The teen's lawyer says his offense, which is sealed because he is a juvenile, was not serious enough for him to originally be sentenced to the Irma youth prison. But when the teen, diagnosed with attention deficit hyperactivity disorder, failed out of a group home, he was sent to the Irma juvenile corrections facility.
Norwood told 7 Investigates instead of the rehabilitation she expected, just weeks after arriving pepper spray became R.N.’s reality.
"If he acted up or didn't want to go into his room he would be pepper sprayed. That's the only way they could deal with that," Norwood said.
That became the consistent story Norwood says R.N. would tell her when she would make the four-hour trip from her Milwaukee home to Lincoln Hills.
“Constantly,” Norwood said. “I would say constantly pepper sprayed.”
Concerned, because she worried about what the pepper spray was doing to her grandson's health, Norwood says she went to his Lincoln Hills' social worker.
"I say pepper spraying a child could effect their eyes? Or something like that? She said I checked his health chart and it would be OK,” Norwood said. “So that's the way they felt about pepper spraying them."
In the lawsuit the allegations say, "R.N. has been pepper-sprayed many times by staff at LHS."
Lawyers also writing, "Officers also repeatedly and excessively use Bear Mace and other pepper sprays against the youth, causing them excruciating pain and impairing their breathing."
"It burns the eyes. It burns the hair. It burns the body,” Norwood said. “I think it's an inhuman way of treating children. I really do.”
The ACLU’s Dupuis says it must be understand minors do not have the same legal protections as adults.
"These are children. And we treat children different in our justice system." Dupuis said. "They're minors. And they're suppose to be rehabilitated- not punished."
Dupuis’ claim: Litscher and other leaders, were deliberately indifferent to the serious harm risks solitary confinement, use of restraints and pepper spray caused. In his view that is a violation of the juvenile’s constitutional rights.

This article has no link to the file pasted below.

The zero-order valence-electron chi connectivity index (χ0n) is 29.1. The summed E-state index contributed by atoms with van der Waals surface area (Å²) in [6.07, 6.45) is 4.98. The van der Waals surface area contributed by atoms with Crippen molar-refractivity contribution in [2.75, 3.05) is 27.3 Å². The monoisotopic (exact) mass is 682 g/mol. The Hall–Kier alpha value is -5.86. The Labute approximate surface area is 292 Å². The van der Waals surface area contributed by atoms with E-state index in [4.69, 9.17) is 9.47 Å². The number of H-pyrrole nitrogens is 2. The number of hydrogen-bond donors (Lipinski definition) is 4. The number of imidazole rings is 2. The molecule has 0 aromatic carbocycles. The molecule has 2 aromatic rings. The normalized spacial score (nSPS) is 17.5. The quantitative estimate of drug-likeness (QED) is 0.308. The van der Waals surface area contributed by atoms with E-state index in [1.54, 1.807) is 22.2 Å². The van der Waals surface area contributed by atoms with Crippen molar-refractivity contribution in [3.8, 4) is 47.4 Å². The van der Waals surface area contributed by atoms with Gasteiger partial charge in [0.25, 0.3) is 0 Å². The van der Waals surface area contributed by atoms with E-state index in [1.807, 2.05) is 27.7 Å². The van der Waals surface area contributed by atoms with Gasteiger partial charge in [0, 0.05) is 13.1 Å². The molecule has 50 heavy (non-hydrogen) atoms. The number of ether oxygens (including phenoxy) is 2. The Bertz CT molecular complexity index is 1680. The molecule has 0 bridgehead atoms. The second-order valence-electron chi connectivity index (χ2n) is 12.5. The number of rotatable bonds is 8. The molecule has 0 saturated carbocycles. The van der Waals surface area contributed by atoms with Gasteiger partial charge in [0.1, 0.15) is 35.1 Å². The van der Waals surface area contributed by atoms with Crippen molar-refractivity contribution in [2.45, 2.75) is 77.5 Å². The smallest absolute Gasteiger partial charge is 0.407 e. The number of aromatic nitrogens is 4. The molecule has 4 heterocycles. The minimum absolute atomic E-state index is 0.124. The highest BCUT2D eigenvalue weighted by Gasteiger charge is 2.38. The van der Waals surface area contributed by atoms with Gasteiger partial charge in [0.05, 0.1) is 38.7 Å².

"The 8th Amendment prohibits cruel and unusual punishments,” Dupuis said. “And the Supreme Court has recognized that juveniles are different in terms of the 8th Amendment."
Between April 2016 and December 2016, ACLU lawyers allege RN was kept in solitary confinement, shackled much of the time, while regularly being pepper sprayed.
"He was losing hope. He says they were playing me. That's what he kept saying. They are playing me," Norwood said.
Placed on suicide watch last fall, the suit says R.N. reached an electrical cord through his food tray slot and wrapped it around his neck. Guard’s responding, they say, pulled on the cord, leaving marks around his neck. When Norwood received the call, R.N. had already been transferred to Mendota Mental Health Institute.
“Oh, it made me feel so bad."
R.N. remains housed under department of corrections supervision at the Mendota Mental Health Center, where Norwood says he is doing well.
Last month, lawyers for the families asked a judge to force DOC leaders to stop practices, including pepper spraying, until a final decision in the case is made. A decision has not been made.
Part II, airing Tuesday May 9 on NewsChannel 7 at 10 will focus on what pepper spay is being used, why the pepper spray policy was recently changed, and hear reaction to from the pepper spray company’s CEO and union leaders.
It is important to note for more than a year 7 Investigates has requested a tour of the Lincoln Hills-Copper Lake Schools, as well as to speak with front line staff, including youth counselors. For much of last year that request went unanswered. Recently, DOC leaders said they would agree to give certain media members a tour of the facility. However, a date has not been set. And DOC leaders say recording the tour will not be permitted.
During a NewsChannel 7 Investigation last year, union leaders alleged front line staff was unfairly taking a majority of the blame for system abuses set in motion by Gov. Walker’s Act 10. During a December interview with NewsChannel 7, Walker strongly refuted the allegations.